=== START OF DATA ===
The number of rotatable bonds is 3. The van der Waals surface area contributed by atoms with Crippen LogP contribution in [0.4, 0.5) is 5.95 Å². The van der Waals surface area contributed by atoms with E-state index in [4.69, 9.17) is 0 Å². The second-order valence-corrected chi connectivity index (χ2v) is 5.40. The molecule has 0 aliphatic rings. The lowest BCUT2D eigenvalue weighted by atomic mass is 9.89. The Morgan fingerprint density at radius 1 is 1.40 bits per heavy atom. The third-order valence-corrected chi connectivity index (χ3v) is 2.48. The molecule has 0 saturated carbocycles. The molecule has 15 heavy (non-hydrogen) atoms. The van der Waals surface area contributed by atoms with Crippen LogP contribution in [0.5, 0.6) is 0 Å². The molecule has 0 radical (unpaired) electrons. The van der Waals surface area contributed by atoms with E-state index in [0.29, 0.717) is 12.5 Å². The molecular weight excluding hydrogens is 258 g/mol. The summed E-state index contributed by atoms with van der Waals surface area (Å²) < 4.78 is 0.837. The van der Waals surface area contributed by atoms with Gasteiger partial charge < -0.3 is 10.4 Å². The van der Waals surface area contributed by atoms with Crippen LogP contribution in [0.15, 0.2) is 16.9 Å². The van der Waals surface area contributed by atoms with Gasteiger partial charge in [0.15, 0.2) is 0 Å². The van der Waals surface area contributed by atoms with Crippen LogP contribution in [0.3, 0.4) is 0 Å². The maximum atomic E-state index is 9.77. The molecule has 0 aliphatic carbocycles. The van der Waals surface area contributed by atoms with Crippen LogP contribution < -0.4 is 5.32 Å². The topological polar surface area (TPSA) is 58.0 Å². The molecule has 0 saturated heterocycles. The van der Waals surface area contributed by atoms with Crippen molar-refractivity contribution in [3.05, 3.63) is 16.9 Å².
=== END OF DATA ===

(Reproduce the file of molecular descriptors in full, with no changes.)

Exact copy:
The number of rotatable bonds is 3. The van der Waals surface area contributed by atoms with Crippen LogP contribution in [0.4, 0.5) is 5.95 Å². The van der Waals surface area contributed by atoms with E-state index in [4.69, 9.17) is 0 Å². The second-order valence-corrected chi connectivity index (χ2v) is 5.40. The molecule has 0 aliphatic rings. The lowest BCUT2D eigenvalue weighted by atomic mass is 9.89. The Morgan fingerprint density at radius 1 is 1.40 bits per heavy atom. The third-order valence-corrected chi connectivity index (χ3v) is 2.48. The molecule has 0 saturated carbocycles. The molecule has 15 heavy (non-hydrogen) atoms. The van der Waals surface area contributed by atoms with Crippen LogP contribution in [0.5, 0.6) is 0 Å². The molecule has 0 radical (unpaired) electrons. The van der Waals surface area contributed by atoms with E-state index in [0.29, 0.717) is 12.5 Å². The molecular weight excluding hydrogens is 258 g/mol. The summed E-state index contributed by atoms with van der Waals surface area (Å²) < 4.78 is 0.837. The van der Waals surface area contributed by atoms with Gasteiger partial charge < -0.3 is 10.4 Å². The van der Waals surface area contributed by atoms with Crippen LogP contribution in [0.15, 0.2) is 16.9 Å². The van der Waals surface area contributed by atoms with Gasteiger partial charge in [0.15, 0.2) is 0 Å². The van der Waals surface area contributed by atoms with Crippen LogP contribution in [0.3, 0.4) is 0 Å². The maximum atomic E-state index is 9.77. The molecule has 0 aliphatic carbocycles. The van der Waals surface area contributed by atoms with Crippen LogP contribution < -0.4 is 5.32 Å². The topological polar surface area (TPSA) is 58.0 Å². The molecule has 0 saturated heterocycles. The van der Waals surface area contributed by atoms with Crippen molar-refractivity contribution in [3.05, 3.63) is 16.9 Å².